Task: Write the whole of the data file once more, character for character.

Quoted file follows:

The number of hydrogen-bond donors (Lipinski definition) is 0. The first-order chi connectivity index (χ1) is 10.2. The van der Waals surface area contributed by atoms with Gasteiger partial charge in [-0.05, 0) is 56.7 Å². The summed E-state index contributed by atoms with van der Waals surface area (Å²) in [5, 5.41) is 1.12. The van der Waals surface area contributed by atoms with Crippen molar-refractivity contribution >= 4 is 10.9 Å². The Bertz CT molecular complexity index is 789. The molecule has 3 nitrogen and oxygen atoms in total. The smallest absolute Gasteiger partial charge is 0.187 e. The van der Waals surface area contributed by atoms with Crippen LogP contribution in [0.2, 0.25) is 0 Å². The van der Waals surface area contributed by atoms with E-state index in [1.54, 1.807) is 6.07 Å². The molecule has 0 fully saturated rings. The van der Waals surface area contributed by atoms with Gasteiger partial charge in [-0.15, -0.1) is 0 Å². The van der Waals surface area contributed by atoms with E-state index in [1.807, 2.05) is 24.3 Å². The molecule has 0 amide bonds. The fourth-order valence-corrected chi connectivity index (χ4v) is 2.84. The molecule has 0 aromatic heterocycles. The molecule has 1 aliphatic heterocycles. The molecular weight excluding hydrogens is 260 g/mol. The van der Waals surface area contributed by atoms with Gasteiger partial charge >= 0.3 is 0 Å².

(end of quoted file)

The number of hydrogen-bond donors (Lipinski definition) is 0. The first-order chi connectivity index (χ1) is 10.2. The van der Waals surface area contributed by atoms with Gasteiger partial charge in [-0.05, 0) is 56.7 Å². The summed E-state index contributed by atoms with van der Waals surface area (Å²) in [5, 5.41) is 1.12. The van der Waals surface area contributed by atoms with Crippen molar-refractivity contribution >= 4 is 10.9 Å². The Bertz CT molecular complexity index is 789. The molecule has 3 nitrogen and oxygen atoms in total. The smallest absolute Gasteiger partial charge is 0.187 e. The van der Waals surface area contributed by atoms with Crippen LogP contribution in [0.2, 0.25) is 0 Å². The van der Waals surface area contributed by atoms with E-state index in [1.54, 1.807) is 6.07 Å². The molecule has 0 fully saturated rings. The van der Waals surface area contributed by atoms with Gasteiger partial charge in [-0.15, -0.1) is 0 Å². The van der Waals surface area contributed by atoms with E-state index in [1.807, 2.05) is 24.3 Å². The molecule has 0 amide bonds. The fourth-order valence-corrected chi connectivity index (χ4v) is 2.84. The molecule has 0 aromatic heterocycles. The molecule has 1 aliphatic heterocycles. The molecular weight excluding hydrogens is 260 g/mol. The van der Waals surface area contributed by atoms with Gasteiger partial charge >= 0.3 is 0 Å².